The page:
Nancy Fouts, known for her witty and sharp puns using sculptural collage as her medium, has created an installation rebuilding the most ancient form of loom, a warp weighted loom but replacing the typical weights with antiquated clocks. She will have a shroud half way through being woven on the loom referencing the death shroud that Penelope was supposed to be weaving, and the sound emanating from the ticking clocks will fill the room as a reminder of time passing by, second by second. This is a candid visual interpretation of Penelope’s story that plays with the idea of the weight of time, the pressure that one feels against it and the impossibilities to ever regain it.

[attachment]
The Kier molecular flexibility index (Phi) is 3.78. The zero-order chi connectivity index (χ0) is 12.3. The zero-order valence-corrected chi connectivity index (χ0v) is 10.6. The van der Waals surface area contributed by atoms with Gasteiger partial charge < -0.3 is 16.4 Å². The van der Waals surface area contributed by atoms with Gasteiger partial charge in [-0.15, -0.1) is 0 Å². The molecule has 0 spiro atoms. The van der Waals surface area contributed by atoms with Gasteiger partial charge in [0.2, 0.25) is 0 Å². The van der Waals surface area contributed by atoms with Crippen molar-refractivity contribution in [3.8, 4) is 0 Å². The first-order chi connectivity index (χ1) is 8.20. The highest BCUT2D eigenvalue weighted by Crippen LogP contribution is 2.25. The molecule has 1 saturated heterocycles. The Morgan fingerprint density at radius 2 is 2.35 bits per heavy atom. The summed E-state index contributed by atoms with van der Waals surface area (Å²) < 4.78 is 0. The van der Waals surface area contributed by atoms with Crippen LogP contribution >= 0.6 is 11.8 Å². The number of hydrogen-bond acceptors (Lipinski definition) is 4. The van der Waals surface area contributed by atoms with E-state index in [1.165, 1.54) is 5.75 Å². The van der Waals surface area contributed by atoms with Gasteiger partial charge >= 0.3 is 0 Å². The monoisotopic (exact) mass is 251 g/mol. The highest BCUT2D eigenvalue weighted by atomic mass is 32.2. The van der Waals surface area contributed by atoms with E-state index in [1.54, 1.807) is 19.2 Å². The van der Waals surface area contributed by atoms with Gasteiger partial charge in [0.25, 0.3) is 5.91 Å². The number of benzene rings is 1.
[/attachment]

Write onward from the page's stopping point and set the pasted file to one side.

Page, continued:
Eloïse van der Heyden is creating a scene using her signature style of printing using various textiles onto paper whereby concepts of fusion, separation, love and solitude are explored. Imprints of loved ones that have been embraced and are now gone. This particular body of work will be a series of mono prints onto Japanese paper. The patterns of the textiles will appear subtly and disappear again by the way that they have been inked. It acts as a game where presence and absence are in union through the same gesture. This reiteration symbolises Penelope’s perseverance as well as representing the work of craftsmen, artists and all people seeking meaning through the repetition of gesture.
Soojin Kang have created new performative works that will be live on the 20th Jan. Remnants of these performances will be available to view throughout the duration of the exhibition and Walter & Zoniel will be hosting further workshops in their room. Please visit the website for further information about these and other events.